ALC feels vindicated on national strategy focus

Annual forum reveals consensus on need for its development

ALC feels vindicated on national strategy focus
Michael Kilgariff sees huge enthusiasm for the national strategy


The Australian Logistics Council (ALC) sought general industry attention on the essence of a National Freight and Supply Chain Strategy (NFSCS) at its annual forum and, if the communique is anything to go by, it got it.

The ALC notes the forum was the first industry-wide gathering of the logistics sector’s key representatives since prime minister Malcolm Turnbull confirmed in the November 2016 Annual Infrastructure Statement that the federal government will develop a National Freight and Supply Chain Strategy.

"Accordingly, the focus of the forum was firmly on what should be contained within the Strategy, and how to continue building recognition of its importance for the national economy as a whole," the communique reads.

It adds that the forum demonstrated "a remarkable consensus across the industry about the urgent need to develop a National Freight and Supply Chain Strategy, as well as what needs to be incorporated within it.

"The economic and employment opportunities created through recent free-trade agreements and increasing freight efficiency within Australia are too important to squander through poor freight planning and bureaucratic inefficiency."

During its two days last week, federal infrastructure and transport minister Darren Chester announced the terms of reference for the Inquiry into National Freight and Supply Chain Priorities.

Chester confirmed that the draft report will be released for industry comment in December, with the final report due in the early months of 2018.

This inquiry will hear from a range of industry and government experts, as well as examine Infrastructure Australia’s Australian Infrastructure Plan, state freight and port strategies and the National Land Freight and Port strategies.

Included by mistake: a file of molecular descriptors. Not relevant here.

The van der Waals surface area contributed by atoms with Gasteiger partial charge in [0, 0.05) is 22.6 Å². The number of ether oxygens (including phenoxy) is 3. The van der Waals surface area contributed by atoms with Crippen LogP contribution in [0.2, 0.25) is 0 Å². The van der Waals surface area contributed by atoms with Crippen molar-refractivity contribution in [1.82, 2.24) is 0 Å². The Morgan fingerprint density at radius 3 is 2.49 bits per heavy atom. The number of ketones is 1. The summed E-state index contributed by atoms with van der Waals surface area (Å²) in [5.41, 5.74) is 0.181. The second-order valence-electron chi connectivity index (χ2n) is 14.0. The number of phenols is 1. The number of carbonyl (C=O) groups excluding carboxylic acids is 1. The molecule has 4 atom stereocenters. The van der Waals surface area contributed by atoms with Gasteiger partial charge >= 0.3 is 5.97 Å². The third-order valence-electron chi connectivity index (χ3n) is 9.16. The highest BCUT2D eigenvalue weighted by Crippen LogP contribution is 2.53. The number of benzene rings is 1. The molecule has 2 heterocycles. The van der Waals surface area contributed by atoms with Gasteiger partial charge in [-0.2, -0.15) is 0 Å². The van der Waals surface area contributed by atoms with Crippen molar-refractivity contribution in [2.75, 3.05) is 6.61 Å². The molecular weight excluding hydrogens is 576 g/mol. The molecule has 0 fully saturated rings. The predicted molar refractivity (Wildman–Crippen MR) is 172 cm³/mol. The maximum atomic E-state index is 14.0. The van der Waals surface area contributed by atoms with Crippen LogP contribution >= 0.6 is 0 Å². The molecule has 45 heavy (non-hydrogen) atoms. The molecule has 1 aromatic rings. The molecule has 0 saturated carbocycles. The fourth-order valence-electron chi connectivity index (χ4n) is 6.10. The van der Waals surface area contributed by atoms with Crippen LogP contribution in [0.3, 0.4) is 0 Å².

Chester also announced the formation of an expert panel to advise the government on the development of the Strategy.

Three outstanding logistics industry leaders have been appointed to the panel: NSW Ports CEO Marika Calfas; Qube MD Maurice James; Freight and Logistics Council of Western Australia chair Nicole Lockwood.

The organisation was particularly pleased for Calfas and James as they are ALC directors.

"The content of the discussions that occurred during the forum will now be used to inform the development of ALC’s submissions to the Federal Government’s Inquiry into freight and supply chain priorities," ALC CEO Michael Kilgariff says.

"The logistics sector must work effectively and cooperatively on the development of the National Freight and Supply Chain Strategy.

"It is now up to all of us to engage with the wider community, to help demonstrate that a safer and more efficient supply chain results in benefits for everyone. In a modern society such as ours, no Australian can afford to be without ready access to an effective supply chain.

"As the Inquiry is undertaken in the months ahead, ALC will continue playing a leading role to ensure that what ultimately emerges meets the needs of both the industry and the nation.

"This will include holding a series of detailed workshops covering many of the issues discussed, so that the advice we provide to government is properly focused and addresses the real needs of the logistics industry.

"ALC Forum 2017 was a crucial first step in what will be an intensive effort in the year ahead to develop the National Freight and Supply Chain Strategy.

"It is clear that there is enormous enthusiasm across the logistics sector about the development of this strategy.

"Our key challenge now is to convert that enthusiasm into momentum for real action, and ensure that the strategy ultimately delivers a supply chain that will produce significant national economic and social benefits."

A detailed summary of the forum’s major outcomes and points of agreement is available here.

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